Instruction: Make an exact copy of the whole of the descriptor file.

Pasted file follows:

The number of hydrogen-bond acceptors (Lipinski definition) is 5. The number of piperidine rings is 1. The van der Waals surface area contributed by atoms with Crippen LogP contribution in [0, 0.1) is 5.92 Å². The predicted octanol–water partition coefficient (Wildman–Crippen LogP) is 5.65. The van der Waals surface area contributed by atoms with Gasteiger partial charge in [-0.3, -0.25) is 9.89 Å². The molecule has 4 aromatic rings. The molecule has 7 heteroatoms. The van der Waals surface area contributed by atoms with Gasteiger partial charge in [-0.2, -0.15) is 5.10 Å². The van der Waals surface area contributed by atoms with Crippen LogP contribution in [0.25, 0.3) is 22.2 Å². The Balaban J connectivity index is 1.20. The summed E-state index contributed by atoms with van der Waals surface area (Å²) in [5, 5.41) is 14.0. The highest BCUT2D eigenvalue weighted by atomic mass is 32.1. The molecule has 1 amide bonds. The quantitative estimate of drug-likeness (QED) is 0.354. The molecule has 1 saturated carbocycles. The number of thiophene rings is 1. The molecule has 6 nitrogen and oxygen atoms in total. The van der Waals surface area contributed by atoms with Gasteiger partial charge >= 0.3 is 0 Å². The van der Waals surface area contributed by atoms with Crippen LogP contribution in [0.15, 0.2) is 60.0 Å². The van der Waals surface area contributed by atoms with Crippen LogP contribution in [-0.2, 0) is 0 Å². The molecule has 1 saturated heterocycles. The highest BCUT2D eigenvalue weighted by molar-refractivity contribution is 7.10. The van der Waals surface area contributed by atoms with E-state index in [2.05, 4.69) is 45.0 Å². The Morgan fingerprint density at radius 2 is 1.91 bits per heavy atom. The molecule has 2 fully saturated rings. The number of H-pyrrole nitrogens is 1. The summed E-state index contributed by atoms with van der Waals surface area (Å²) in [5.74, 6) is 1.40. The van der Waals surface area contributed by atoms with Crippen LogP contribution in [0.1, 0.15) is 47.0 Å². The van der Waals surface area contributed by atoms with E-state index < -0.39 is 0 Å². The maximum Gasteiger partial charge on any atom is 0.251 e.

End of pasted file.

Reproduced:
The number of hydrogen-bond acceptors (Lipinski definition) is 5. The number of piperidine rings is 1. The van der Waals surface area contributed by atoms with Crippen LogP contribution in [0, 0.1) is 5.92 Å². The predicted octanol–water partition coefficient (Wildman–Crippen LogP) is 5.65. The van der Waals surface area contributed by atoms with Gasteiger partial charge in [-0.3, -0.25) is 9.89 Å². The molecule has 4 aromatic rings. The molecule has 7 heteroatoms. The van der Waals surface area contributed by atoms with Gasteiger partial charge in [-0.2, -0.15) is 5.10 Å². The van der Waals surface area contributed by atoms with Crippen LogP contribution in [0.25, 0.3) is 22.2 Å². The Balaban J connectivity index is 1.20. The summed E-state index contributed by atoms with van der Waals surface area (Å²) in [5, 5.41) is 14.0. The highest BCUT2D eigenvalue weighted by atomic mass is 32.1. The molecule has 1 amide bonds. The quantitative estimate of drug-likeness (QED) is 0.354. The molecule has 1 saturated carbocycles. The number of thiophene rings is 1. The molecule has 6 nitrogen and oxygen atoms in total. The van der Waals surface area contributed by atoms with Gasteiger partial charge >= 0.3 is 0 Å². The van der Waals surface area contributed by atoms with Crippen LogP contribution in [0.15, 0.2) is 60.0 Å². The van der Waals surface area contributed by atoms with Crippen LogP contribution in [-0.2, 0) is 0 Å². The molecule has 1 saturated heterocycles. The highest BCUT2D eigenvalue weighted by molar-refractivity contribution is 7.10. The van der Waals surface area contributed by atoms with E-state index in [2.05, 4.69) is 45.0 Å². The Morgan fingerprint density at radius 2 is 1.91 bits per heavy atom. The molecule has 2 fully saturated rings. The number of H-pyrrole nitrogens is 1. The summed E-state index contributed by atoms with van der Waals surface area (Å²) in [5.74, 6) is 1.40. The van der Waals surface area contributed by atoms with Crippen LogP contribution in [0.1, 0.15) is 47.0 Å². The van der Waals surface area contributed by atoms with E-state index < -0.39 is 0 Å². The maximum Gasteiger partial charge on any atom is 0.251 e.